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The Foreigner

STK Entertainment, 2017


Martin Campbell / David Marconi and Stephen Leather

Reading Time:

4 minutes

The ForeignerMekong Shore (T8VSDV17Y8IKBJIL)
00:00 / 05:04

📷 : Photo by Jack Finnigan on Unsplash

The Foreigner


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Reba Chaisson


In The Foreigner, Jackie Chan (Rush Hour) plays Quan Min, a subdued, London restaurant owner who seeks revenge for the bombing death of his teenage daughter. Unlike Chan’s comedic and fighting characters, this is a dramatic role. In it, he delivers a cogent performance as a grieving and aging widower determined to hold everyone responsible for his daughter’s death to account. Quite simply, he wants “Names.”

Pierce Brosnan (Final Score, Mama Mia! Here We Go Again) plays Liam Hennessy, an Irish Republican Army (IRA) member turned politician. As a point of history, the IRA claimed responsibility for numerous bombings throughout England from the late 1960s through early 2000s in retaliation for the British settling in Northern Ireland. Given this history, one wonders if the film’s title refers to Liam, the British, or Min, who emigrated from Vietnam.

The bombings largely ceased after the two sides signed a peace treaty in 1998 agreeing to share power. In this context, Liam seeks the status and lifestyle lavished upon him by British politicians to keep his former comrades in check. But the task proves daunting as the situation is not as simple as it seems. Caught between a rock and hard place, Liam is forced to choose between appeasing his fellow Irishmen in their disdain for the British, or work with the British to capture his erstwhile companions. Doing either costs him one way or another.

The Foreigner takes the audience from the busy, congested districts of London to the beautiful countryside of Ireland. But it relies on strong dialog more so than scenery to move the story along. While the action is immersive and Min intrigues us as we wait with bated breath for what he will do next, the film’s surprises take us aback. In the end, the story affirms that playing both ends against the middle rarely works out. At some point, we are forced to pick a side and to do so with conviction. But it also leaves us to ponder just how much conviction is too much.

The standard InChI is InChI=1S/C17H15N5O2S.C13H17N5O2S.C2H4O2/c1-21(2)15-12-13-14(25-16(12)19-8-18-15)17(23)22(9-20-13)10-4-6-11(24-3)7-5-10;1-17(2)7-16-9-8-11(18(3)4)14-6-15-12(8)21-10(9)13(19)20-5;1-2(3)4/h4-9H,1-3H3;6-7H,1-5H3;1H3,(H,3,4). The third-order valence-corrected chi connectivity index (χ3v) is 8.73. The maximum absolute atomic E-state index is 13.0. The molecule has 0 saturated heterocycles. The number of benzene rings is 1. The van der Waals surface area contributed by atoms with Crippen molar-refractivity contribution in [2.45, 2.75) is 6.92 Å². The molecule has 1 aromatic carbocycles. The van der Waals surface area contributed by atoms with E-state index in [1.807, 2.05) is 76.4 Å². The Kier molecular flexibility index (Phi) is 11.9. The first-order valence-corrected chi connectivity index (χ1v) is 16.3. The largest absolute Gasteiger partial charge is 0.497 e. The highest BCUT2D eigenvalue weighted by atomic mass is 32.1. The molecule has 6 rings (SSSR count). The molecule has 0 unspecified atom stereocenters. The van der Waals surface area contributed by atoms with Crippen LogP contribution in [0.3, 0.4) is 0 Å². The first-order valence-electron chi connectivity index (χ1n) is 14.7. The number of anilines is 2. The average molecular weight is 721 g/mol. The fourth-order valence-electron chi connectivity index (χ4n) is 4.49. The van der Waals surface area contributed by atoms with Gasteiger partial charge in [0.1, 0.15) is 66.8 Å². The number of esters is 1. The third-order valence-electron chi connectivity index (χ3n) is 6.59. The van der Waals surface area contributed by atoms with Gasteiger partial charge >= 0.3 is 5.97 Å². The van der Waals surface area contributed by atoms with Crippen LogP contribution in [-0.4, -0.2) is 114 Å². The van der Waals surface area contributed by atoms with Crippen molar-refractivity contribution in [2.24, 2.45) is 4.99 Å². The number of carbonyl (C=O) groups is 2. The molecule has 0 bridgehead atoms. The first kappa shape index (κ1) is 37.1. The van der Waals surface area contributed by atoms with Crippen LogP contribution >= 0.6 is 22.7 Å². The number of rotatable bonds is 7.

Regarding Chan specifically, his role here is such a sharp departure from his earlier films that we can’t help but wonder if it represents his transition to playing characters that require more acting and dialog, and less action. According to IMDB, he was about 63 years-old when the film was released, so perhaps age influenced his decision to play “Min.”

Indeed, the same transition occurred with Pierce Brosnan who starred in James Bond films in the late 1990s and early 2000s, and gradually moved to less physically demanding roles in Mamma Mia, Ghost Writer, and Bag of Bones. While Denzel Washington and Clint Eastwood were not cast in action roles in their younger years per se, they too transitioned to play older and sometimes wiser characters than their acting counterparts (i.e. The Little Things, Fences, Gran Torino, The Mule).

The same can be seen even with respect to Will Smith. Despite still having a body that puts some 25-year-olds to shame, his characters too require less action than those in his earlier films like Enemy of the State, Bad Boys, and I, Robot. To be fair, Gemini Man and Bad Boys for Life did demand quite a bit of action, though not quite as rigorous as some of his earlier characters. But Smith represents an exception since he has moved in and out of dramatic and action characters throughout his film career (i.e. Ali, Hitch, I am Legend, Hancock, Seven Pounds, Concussion). Thus, we are not likely to see as sudden a change in his on-screen roles as we do with Chan in this film.

Given Min’s mission in The Foreigner, the audience should not be surprised that Chan’s finesse and combat skills come into play. But the grace, humility, and deep humanity he displays throughout, make him a calming presence on the screen. The role is a welcome change from the comedic, hard-action, and undoubtedly physically taxing films of his younger years. Indeed, the reprieve is likely welcomed by the actor. Who says aging is bad? Perhaps, it just means trying something new and striving to get better at it. After all, life isn’t over yet!

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